Pleistocene Megafauna Finds from the Merrimack River Delta
Author(s): Stefan Claesson
In 2013, two Pleistocene mega-faunal remains, a single mammoth tooth and a partial juvenile mastodon mandible with teeth, from two separate locations, were recovered by a scallop-fisherman in the Merrimack River embayment off the coast of New Hampshire and Massachusetts. These well-preserved finds follow on previous finds by fishermen in the same locale over the last two decades, as well as numerous other offshore finds that have occurred in the Gulf of Maine for more than 50 years. This presentation will broadly discuss the provenience and scientific sampling potential of previously recovered mammoth and mastodon specimens in the Gulf of Maine, the seafloor and sub-seafloor characteristics at the approximate locations of the 2013 recovery sites, and the potential coexistence of late Pleistocene – early Holocene mega-fauna with the initial Paleoindian occupation in the region.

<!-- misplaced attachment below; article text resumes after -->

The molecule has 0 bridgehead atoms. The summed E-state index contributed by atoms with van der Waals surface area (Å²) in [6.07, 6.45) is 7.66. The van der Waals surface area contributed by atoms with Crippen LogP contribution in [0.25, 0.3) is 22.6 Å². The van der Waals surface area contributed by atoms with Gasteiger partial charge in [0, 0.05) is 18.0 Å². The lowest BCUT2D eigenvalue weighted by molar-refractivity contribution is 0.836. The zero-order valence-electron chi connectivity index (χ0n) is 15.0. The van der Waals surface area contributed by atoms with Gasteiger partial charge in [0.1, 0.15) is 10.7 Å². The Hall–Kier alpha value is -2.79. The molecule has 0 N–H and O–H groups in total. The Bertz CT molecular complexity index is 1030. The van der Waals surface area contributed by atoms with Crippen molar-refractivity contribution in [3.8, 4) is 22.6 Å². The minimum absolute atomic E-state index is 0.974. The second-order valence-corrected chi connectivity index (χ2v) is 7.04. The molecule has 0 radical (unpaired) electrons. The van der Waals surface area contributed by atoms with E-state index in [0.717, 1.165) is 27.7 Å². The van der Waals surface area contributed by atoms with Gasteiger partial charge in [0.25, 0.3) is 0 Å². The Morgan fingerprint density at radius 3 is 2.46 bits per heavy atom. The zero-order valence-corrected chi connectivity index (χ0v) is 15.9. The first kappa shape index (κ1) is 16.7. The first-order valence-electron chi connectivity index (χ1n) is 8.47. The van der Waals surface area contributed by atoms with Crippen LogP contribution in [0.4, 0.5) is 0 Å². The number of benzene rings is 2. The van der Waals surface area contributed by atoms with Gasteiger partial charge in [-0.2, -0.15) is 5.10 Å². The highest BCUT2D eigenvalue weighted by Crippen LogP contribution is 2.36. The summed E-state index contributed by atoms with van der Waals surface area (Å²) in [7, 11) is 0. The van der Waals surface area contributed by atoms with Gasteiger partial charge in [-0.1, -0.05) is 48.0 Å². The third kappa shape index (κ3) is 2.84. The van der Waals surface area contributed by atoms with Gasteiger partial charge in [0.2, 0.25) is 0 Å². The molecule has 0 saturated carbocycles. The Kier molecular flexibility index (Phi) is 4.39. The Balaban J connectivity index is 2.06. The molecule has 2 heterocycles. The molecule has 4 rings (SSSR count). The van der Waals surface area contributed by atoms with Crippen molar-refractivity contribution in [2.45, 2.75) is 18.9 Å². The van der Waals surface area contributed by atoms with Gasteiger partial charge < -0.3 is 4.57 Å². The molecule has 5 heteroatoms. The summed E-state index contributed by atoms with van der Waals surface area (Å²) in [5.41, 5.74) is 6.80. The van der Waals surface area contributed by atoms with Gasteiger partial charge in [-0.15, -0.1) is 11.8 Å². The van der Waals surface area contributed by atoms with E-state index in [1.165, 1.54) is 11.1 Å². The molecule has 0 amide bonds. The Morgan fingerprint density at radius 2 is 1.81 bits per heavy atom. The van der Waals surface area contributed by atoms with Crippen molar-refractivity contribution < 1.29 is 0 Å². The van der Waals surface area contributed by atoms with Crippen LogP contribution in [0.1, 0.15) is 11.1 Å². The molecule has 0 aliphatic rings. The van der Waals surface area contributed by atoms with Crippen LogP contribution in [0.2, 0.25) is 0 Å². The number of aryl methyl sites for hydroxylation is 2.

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This Resource is Part of the Following Collections
- The Geoarchaeology of Submerged, Intertidal, And Wetland Places: Advances In Method And Theory of Prehistoric Archaeology Underwater - 2015 •
- Society for American Archaeology 80th Annual Meeting, San Francisco, CA (2015)
Cite this Record
Pleistocene Megafauna Finds from the Merrimack River Delta. Stefan Claesson. Presented at The 80th Annual Meeting of the Society for American Archaeology, San Francisco, California. 2015 ( tDAR id: 394975)
min long: -80.815; min lat: 39.3 ; max long: -66.753; max lat: 47.398 ;